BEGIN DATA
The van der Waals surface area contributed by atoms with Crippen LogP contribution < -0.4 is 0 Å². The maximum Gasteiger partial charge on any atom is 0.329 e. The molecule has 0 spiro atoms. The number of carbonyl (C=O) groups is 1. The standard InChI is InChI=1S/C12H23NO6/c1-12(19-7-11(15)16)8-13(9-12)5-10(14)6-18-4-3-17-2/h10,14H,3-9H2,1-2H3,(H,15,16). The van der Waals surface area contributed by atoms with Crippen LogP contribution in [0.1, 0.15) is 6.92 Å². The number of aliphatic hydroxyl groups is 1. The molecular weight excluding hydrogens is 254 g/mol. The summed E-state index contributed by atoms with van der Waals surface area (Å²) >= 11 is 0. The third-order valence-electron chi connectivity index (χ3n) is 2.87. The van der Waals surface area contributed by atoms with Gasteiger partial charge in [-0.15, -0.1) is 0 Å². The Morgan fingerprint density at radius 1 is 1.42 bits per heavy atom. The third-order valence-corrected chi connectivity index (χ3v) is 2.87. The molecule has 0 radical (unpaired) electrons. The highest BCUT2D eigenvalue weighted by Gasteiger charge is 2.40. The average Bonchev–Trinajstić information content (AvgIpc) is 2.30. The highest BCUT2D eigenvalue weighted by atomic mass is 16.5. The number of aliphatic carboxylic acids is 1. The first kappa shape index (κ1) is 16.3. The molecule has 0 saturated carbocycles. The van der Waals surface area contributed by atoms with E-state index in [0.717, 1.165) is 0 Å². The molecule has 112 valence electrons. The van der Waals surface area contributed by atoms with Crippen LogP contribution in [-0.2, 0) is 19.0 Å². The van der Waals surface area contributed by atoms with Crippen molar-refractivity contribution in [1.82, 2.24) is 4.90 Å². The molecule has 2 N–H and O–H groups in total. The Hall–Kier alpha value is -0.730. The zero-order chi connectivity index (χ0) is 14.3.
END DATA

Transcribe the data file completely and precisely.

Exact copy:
The van der Waals surface area contributed by atoms with Crippen LogP contribution < -0.4 is 0 Å². The maximum Gasteiger partial charge on any atom is 0.329 e. The molecule has 0 spiro atoms. The number of carbonyl (C=O) groups is 1. The standard InChI is InChI=1S/C12H23NO6/c1-12(19-7-11(15)16)8-13(9-12)5-10(14)6-18-4-3-17-2/h10,14H,3-9H2,1-2H3,(H,15,16). The van der Waals surface area contributed by atoms with Crippen LogP contribution in [0.1, 0.15) is 6.92 Å². The number of aliphatic hydroxyl groups is 1. The molecular weight excluding hydrogens is 254 g/mol. The summed E-state index contributed by atoms with van der Waals surface area (Å²) >= 11 is 0. The third-order valence-electron chi connectivity index (χ3n) is 2.87. The van der Waals surface area contributed by atoms with Gasteiger partial charge in [-0.15, -0.1) is 0 Å². The Morgan fingerprint density at radius 1 is 1.42 bits per heavy atom. The third-order valence-corrected chi connectivity index (χ3v) is 2.87. The molecule has 0 radical (unpaired) electrons. The highest BCUT2D eigenvalue weighted by Gasteiger charge is 2.40. The average Bonchev–Trinajstić information content (AvgIpc) is 2.30. The highest BCUT2D eigenvalue weighted by atomic mass is 16.5. The number of aliphatic carboxylic acids is 1. The first kappa shape index (κ1) is 16.3. The molecule has 0 saturated carbocycles. The van der Waals surface area contributed by atoms with E-state index in [0.717, 1.165) is 0 Å². The molecule has 112 valence electrons. The van der Waals surface area contributed by atoms with Crippen LogP contribution in [-0.2, 0) is 19.0 Å². The van der Waals surface area contributed by atoms with Crippen molar-refractivity contribution in [1.82, 2.24) is 4.90 Å². The molecule has 2 N–H and O–H groups in total. The Hall–Kier alpha value is -0.730. The zero-order chi connectivity index (χ0) is 14.3.